Cats were carried on ships until relatively recently, the tradition ending only in 1975 when they were banned by the Royal Navy for health and safety reasons. I wrote about one of the most famous nautical felines, Unsinkable Sam, in my March 24, Web Wednesday feature. According to the tale, he started out as mascot for the German battleship Bismarck, but after it was sunk in May 1941, he was rescued from the sea by the crew of the British destroyer HMS Cossack. The crew named the black and white cat Oscar from the letter O in the International Code of Signals, which means “man overboard”.
He sailed with HMS Cossack for the next few months until the boat, which was escorting a convoy from Gibraltar to Great Britain, was torpedoed and sunk by a German submarine in October 1941. The cat was rescued alongside the surviving crew by HMS Ark Royal, and it was then that he was given the nickname Unsinkable Sam. But his time aboard the Ark Royal was short, as it too was torpedoed by a German U-boat the following month. Attempts were made to tow it to Gibraltar, but it was taking on to much water and eventually sank 30 miles from the shore.
Sam was found unharmed and clinging to a plank, and ultimately taken back to land. After surviving the destruction of three ships, the Navy decided to retire him from ocean-going service, and he served in the Governor of Gibraltar’s office for a time, before being taken back to the Belfast Home for Sailors where he saw out the remainder of his days.
What a meowvelous idea the Pennsylvania SPCA came up with in this program! When the good folks at the shelter read about how humans, stuck in their houses, were learning container gardening to pass the time in quarantine. an idea was born.
“Over the course of the last year, pandemic plants have become very popular with individuals wanting to care for living objects while creating tranquil indoor sanctuaries during these uncertain and stressful times,” shelter officials said in a press release. ”The PSPCA is hoping these very same people will open their hearts and homes to cats who are in search of tranquility, hope and a new beginning.”
The matchmaking effort comes in the form of a new initiative: the Houseplant Cat Club.
Specifically, the nonprofit seeks to showcase cats whose social skills leave something to be desired.
To encourage new cat families to “grow together,” the PSPCA is teaming up with Urban Jungle Philly. Under the program, adoption fees will be waived for these shy felines, and each adopter will receive a $25 gift certificate to pick up a houseplant from Urban Jungle. Adoptable cats will be featured on the garden center’s social mediaand on posters in store.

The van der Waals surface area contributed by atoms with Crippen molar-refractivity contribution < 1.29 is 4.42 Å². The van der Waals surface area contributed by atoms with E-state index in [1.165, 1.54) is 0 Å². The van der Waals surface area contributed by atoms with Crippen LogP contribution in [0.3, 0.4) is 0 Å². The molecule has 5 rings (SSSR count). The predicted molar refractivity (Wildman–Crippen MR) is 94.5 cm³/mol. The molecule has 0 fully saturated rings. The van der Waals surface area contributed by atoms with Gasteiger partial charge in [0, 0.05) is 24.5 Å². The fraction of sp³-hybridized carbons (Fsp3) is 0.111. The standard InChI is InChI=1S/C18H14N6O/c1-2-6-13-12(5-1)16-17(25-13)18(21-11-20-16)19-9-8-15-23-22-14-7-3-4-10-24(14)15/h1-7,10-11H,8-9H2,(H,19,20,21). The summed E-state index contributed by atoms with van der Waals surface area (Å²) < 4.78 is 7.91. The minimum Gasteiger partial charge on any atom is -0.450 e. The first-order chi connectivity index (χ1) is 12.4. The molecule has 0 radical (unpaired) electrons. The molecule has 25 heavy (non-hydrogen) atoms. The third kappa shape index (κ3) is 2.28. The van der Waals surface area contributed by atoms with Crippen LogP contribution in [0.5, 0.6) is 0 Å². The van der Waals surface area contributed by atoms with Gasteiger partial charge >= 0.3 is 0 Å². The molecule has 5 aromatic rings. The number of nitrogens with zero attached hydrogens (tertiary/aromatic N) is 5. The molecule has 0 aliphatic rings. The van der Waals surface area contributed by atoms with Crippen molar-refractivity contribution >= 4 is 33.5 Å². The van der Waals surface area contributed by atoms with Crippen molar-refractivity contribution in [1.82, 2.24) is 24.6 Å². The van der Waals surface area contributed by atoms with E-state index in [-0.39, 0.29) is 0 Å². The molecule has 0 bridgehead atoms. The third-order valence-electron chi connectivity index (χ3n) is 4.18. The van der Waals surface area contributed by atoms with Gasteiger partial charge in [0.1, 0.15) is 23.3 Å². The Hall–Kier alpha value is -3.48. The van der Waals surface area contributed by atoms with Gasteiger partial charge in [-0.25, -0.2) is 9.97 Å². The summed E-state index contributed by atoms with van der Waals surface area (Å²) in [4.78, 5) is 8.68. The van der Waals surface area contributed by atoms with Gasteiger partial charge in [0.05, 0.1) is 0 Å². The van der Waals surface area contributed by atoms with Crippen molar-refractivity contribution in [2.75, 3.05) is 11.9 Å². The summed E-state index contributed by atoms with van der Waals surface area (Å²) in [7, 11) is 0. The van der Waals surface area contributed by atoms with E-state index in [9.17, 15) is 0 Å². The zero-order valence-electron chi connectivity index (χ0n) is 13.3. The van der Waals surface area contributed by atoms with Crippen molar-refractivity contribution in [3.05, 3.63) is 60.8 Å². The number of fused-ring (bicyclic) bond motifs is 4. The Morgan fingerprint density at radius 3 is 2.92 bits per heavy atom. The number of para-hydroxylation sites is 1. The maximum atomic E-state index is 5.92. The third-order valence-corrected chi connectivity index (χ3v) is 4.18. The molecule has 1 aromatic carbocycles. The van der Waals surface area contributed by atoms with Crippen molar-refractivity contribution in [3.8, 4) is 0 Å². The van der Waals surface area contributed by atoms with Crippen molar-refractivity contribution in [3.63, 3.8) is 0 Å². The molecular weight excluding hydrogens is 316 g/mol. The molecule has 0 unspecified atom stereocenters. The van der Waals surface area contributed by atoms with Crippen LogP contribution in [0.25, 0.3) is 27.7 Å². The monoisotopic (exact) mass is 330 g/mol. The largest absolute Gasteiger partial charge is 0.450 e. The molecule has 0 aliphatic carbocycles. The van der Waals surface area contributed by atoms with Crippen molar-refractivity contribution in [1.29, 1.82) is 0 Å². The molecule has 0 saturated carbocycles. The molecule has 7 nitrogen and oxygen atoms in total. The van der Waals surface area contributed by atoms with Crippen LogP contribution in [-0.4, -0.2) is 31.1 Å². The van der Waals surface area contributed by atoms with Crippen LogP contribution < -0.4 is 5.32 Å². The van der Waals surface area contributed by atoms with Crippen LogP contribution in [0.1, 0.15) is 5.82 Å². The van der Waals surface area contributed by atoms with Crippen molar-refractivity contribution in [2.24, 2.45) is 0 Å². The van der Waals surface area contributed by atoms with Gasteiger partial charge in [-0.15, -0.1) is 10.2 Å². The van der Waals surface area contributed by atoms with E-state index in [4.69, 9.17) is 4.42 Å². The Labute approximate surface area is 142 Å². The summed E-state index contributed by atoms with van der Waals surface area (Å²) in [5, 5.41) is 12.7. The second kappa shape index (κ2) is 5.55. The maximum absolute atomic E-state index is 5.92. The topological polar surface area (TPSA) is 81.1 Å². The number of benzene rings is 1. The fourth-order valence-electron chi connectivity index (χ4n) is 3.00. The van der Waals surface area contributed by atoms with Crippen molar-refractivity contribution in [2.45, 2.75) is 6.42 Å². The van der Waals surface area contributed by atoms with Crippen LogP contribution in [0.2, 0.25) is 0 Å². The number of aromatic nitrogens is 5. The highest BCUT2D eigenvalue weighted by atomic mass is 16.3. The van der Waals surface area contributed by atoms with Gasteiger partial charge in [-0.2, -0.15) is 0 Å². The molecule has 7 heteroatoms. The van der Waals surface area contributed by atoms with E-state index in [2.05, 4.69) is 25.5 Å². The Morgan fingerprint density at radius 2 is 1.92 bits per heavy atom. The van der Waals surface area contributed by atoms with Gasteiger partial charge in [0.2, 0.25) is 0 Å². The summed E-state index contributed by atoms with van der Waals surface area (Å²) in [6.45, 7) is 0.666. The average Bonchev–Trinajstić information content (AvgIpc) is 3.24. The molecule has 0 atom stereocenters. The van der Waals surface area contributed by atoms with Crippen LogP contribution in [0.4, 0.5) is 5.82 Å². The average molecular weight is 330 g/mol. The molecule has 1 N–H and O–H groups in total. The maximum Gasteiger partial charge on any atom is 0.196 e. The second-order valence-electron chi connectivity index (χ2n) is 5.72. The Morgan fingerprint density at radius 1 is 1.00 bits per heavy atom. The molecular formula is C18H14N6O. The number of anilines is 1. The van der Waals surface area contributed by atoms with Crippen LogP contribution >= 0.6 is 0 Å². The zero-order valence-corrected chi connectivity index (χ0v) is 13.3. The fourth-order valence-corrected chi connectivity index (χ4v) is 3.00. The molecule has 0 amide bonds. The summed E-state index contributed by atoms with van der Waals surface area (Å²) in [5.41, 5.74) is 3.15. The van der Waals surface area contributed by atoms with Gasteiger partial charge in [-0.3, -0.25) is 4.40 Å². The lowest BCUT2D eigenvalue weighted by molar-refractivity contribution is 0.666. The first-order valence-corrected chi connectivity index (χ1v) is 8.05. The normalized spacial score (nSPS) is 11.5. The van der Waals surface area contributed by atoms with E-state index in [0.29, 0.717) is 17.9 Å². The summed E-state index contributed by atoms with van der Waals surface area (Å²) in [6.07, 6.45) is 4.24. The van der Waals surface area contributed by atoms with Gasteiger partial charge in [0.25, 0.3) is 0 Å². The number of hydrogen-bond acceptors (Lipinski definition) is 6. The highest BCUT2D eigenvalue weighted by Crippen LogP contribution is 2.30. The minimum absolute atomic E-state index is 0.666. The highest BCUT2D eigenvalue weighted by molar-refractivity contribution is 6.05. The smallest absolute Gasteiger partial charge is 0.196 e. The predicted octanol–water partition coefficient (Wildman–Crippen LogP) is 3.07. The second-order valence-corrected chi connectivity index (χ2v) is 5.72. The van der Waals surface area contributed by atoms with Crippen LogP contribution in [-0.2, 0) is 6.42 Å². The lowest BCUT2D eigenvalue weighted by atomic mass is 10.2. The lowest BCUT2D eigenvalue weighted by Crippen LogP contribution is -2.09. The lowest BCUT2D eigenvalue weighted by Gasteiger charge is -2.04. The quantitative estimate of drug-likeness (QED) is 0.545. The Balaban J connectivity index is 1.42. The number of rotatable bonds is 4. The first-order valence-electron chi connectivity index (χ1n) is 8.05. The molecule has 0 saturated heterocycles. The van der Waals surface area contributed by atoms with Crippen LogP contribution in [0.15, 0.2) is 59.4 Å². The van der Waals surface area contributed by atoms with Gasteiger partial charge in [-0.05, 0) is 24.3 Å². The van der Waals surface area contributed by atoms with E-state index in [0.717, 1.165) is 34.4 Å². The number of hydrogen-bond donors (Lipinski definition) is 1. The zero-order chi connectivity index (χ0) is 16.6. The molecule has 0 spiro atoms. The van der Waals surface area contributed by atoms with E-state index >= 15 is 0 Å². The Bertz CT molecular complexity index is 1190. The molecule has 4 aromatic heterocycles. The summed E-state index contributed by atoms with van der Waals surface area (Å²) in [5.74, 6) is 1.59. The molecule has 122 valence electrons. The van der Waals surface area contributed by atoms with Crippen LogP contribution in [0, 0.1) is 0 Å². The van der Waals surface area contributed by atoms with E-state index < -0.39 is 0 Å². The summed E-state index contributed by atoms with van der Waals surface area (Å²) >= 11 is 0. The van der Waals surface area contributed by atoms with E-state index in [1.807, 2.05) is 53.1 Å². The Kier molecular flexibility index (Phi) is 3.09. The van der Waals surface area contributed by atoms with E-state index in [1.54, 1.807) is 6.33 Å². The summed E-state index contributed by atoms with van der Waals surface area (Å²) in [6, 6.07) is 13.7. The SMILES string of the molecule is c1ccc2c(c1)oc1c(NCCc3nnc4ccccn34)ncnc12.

More than a dozen felines are currently designated as potential “houseplant cats,” but the shelter has no shortage of shy kitties, Maddie Bernstein, PSPCA’s manager of lifesaving, told WHYY News.
Shy and timid kitties don’t always get the attention they deserve when potential adopters visit shelters and hopefully this program will give them the attention they deserve and help them find furever homes. Paws up to the PSPCA and the Urban Jungle!
Last Friday night, a bold feline dared to go where few of its comrades have trod before — and made himself famous in the process as he shot across a Major League Baseball field mid-game and captured the hearts of feline lovers across the country.
This cat is one of many who are called “the cats of Coors Field” and who keep the mice at bay. These cats have quite a few fans and have their own paparazzi. This colony has lived here for decades before the filed was ever built. They are shy and don’t like to mingle with the humans who come to watch the games.
The employees at Coors Field are as reticent about their feline residents as the felines are shy. There is one cat who does make frequent appearances and he’s been dubbed the Coors Field Cat (he isn’t the feline who disrupted the Friday game). He is spotted often enough to earn himself his own Twitter account.
Now that the cats have become so famous, a local TNR (Trap, Neuter, Release) program is preparing to trap as many of the felines they can to neuter or spay them and then return them to their purrsonal baseball field.
As you all know by now, I am living feline proof that cats can enjoy movies. And there are some enlightened folks at the Mansfield Drive In who understand this too. For the first time since the mid-1990s, the three-screen drive-in complex is letting people bring their furry family members with them.
The drive-in owners said that well-behaved dogs and cats, with well-behaved owners, are welcome at movie screenings. Animals must be kept in cars or on leashes in their owner’s parking spots and owners must clean up after their pets. (Now that’s just too bad, I would love to run up and swat a gigantic bird on the big screen!)
Dogs were allowed at the drive-in in the ’90s but that was discontinued largely because people failed to clean up after their dogs. Hmph, it’s always the barkies that ruin a good thing.
Pet owners will be given a pet treat and a waste bag upon entering the drive-in. Extra waste bags can be found free at the snack bar or delivered to cars with a snack bar delivery order, which can be done through the app Noble Bar.